We all know the importance of setting specific, measurable, achievable, results-driven and time-bound sales goals, otherwise known as SMART goals. But are you aware of the potential effectiveness of having each member of your sales team set individual sales targets that facilitate joint success?
With 2016 drawing to a close it’s time to look ahead to the future. What can we expect to see from CRM in 2017? What will be the key customer relationship management trends?
1970, 1980, 1990, 2000, 2010…
The truth is, if you’re a sales rep and you still haven’t given any thought to digitalizing your sales management (with a mobile CRM for example)… what are you doing? It’s 2016 and the whole vintage thing is over.
Samsung, VR and the IoT secured the majority of headline ink from this year's Mobile World Congress, but, as the largest Mobile trade show on the planet showed there were plenty of riches to be had away from the major product launches.
You just had to jump on social media to find them.
Trends such as BYOD continue to thrive as a practice used by many companies. But what can mobile CRM bring to this new work philosophy?
What are the latest market trends for Customer Relationship Management? What innovations will shape the future of CRM in 2016? Let’s take a look.
Every day, more and more companies are discovering the importance and benefits that can be gained by applying technology to business processes. However, with all the various options and terminology being thrown around out there it’s hard to stay on top, to figure out what you need and whether it’s going to be useful for your business. The most common conundrum occurs when executives discuss Customer Relationship Management (CRM) and Sale’s Force Automation (SFA). The misconception is that CRM and SFA are one and the same, but they’re not!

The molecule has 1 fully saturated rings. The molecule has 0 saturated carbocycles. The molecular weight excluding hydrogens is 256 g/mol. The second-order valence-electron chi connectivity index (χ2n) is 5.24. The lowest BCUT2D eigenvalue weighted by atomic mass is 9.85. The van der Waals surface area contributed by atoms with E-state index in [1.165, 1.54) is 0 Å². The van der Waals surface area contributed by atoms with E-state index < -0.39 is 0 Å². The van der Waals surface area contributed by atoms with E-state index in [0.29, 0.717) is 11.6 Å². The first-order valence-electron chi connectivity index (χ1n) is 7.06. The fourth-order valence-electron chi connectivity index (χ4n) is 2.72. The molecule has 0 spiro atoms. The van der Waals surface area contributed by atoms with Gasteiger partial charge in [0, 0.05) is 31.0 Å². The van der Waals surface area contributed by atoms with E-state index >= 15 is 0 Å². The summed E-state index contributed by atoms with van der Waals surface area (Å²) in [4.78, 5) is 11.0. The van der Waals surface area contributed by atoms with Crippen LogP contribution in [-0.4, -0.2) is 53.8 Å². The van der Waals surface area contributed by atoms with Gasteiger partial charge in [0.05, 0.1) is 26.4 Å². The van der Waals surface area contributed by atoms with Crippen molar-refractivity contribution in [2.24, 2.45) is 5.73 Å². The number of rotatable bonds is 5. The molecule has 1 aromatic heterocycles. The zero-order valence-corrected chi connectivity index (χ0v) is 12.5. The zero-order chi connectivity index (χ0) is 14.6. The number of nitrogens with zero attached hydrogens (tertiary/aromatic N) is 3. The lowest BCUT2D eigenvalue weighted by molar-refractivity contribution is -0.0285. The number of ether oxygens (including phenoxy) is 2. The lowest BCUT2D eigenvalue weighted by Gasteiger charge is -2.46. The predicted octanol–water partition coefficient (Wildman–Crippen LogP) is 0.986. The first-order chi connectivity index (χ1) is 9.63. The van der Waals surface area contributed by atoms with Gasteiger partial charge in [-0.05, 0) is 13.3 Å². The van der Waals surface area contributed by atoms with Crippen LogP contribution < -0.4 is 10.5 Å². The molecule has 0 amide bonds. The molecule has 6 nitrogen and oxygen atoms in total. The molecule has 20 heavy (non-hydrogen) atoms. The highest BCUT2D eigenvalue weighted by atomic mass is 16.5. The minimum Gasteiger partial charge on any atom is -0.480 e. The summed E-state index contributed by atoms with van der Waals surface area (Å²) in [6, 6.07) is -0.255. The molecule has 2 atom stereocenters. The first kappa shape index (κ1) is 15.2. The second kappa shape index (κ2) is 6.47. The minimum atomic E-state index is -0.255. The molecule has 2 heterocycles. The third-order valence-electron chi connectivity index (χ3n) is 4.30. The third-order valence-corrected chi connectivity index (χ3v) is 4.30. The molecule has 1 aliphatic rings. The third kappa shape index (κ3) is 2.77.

As with most important things in business, and in life, the amount value that goes into a process is directly related to the amount of value that comes out the other end. Nowhere does this ring more true than in your sales CRM. Managers, especially managers that are leading the implementation of a new CRM application, have all been on the receiving end of an oft-painful lesson: your sales CRM is only as valuable as the information that is getting entered.
Big businesses and multinational corporations have more resources to develop in-depth sales tracking tools that optimise their pipeline and drive new revenue growth. Sales reporting software provides a bird’s eye view of a company’s entire sales cycle, but taking advantage of critical data and customer buying patterns can be drastically more difficult for SMEs than their larger counterparts. However, technology is now offering new options for small businesses looking to capture key data and improve their decision making and set the stage for longterm growth.
For the last 20+ years, sales teams across the world shared one powerful technology in common, the customer relationship management software, or CRM. Traditionally, this CRM database that tracked relationships, set follow-up reminders and mapped the sales pipeline was accessed from a desktop computer. As computing power increased, so did the CRMs, growing into powerful, software systems rich with features capable of optimizing the sales funnel and giving management valuable analytical statistics of what’s happening in the field.